And to help myself along the way, I’ve added a little button on the side panel of my blog as a daily reminder!


Sewing A Blouse & My Mistakes

I know I mentioned at the beginning of the year that I had a bunch of new skills I wanted to learn this year, such as entomology pinning and wood carving, but I failed to mention that I want to take on more personal sewing projects. I’ve been spending quite a bit of my spare time making aprons for my Etsy shop and private orders, but besides that I haven’t done any sewing for myself. There are a number of sewing projects on my personal to-do list including a wrap dress (I’ve had the pattern for two or three years now?), a quilt (I have the fabric all ready for this one too!), and a raincoat (let’s not talk about this one – I’ve had the fabric AND pattern for like 5 years for this one). Doesn’t it always seem I have a million projects I want to do? Yes. But anyway, the first priority project for me was a blouse.

Let me back up. I have basically no experience when it comes to sewing clothing – it just seemed so daunting to me (quilts, aprons, bags – no problem! Clothing – eek!). What if it doesn’t fit? What if it looks like crap? What if I just spend $50 on materials, plus hours of my time, and I hate the end result? After all, it’s not like knitting – if you screw it up or hate it, you can just unravel it and make something else. Well, I decided to take the plunge. But not just a little plunge in the kiddy pool, it was a dive in to the deep end. Not only did I make a shirt, I made the pattern myself. Go big or go home, I guess.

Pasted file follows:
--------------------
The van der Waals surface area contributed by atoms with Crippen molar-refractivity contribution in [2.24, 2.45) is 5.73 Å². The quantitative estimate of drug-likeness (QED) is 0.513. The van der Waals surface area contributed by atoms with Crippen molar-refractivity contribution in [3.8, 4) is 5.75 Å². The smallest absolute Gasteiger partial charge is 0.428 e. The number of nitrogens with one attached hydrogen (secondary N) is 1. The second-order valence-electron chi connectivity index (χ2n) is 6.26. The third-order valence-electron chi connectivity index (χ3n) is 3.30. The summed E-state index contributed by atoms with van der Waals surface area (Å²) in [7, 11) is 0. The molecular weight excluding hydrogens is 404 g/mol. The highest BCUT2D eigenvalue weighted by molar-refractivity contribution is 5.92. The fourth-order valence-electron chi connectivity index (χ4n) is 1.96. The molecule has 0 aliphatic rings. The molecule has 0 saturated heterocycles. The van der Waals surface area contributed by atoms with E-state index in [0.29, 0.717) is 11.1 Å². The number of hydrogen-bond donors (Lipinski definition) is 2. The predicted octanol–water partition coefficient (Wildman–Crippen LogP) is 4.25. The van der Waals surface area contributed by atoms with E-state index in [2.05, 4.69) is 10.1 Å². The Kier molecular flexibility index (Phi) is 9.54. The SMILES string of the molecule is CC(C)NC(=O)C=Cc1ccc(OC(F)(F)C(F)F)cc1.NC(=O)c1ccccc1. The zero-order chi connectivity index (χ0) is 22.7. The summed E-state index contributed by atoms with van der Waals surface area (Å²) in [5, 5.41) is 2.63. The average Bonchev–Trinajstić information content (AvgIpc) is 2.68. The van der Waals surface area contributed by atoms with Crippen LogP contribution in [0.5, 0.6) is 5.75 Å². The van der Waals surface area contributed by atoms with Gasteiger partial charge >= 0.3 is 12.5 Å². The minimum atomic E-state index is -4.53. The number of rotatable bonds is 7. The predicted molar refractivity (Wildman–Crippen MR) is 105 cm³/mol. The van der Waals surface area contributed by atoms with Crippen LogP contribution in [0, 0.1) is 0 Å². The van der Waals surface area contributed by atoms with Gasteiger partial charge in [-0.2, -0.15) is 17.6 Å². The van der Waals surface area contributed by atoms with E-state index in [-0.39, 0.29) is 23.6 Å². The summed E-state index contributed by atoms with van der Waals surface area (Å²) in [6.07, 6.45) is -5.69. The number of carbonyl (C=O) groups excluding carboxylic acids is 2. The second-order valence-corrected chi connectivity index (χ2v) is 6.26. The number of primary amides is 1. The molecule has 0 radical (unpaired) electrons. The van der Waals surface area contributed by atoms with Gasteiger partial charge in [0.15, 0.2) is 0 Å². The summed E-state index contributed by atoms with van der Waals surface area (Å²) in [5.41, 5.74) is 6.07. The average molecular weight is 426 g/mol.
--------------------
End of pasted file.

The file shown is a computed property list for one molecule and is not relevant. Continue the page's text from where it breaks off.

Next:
I actually started with a shirt that I bought from Gap Outlet that I love the look and fit of. I decided that I didn’t want it to be exactly the same so I would include some slight alterations. The major alteration being that I wanted my version to be sleeveless. I almost always wear cardigans or blazers over my blouses, so sleeveless is my preference. The thing I liked most about the original blouse was the front – it is actually two pieces of fabric layered to create a nice little tulip front.


See? The Gap shirt is really pretty with a nice shape.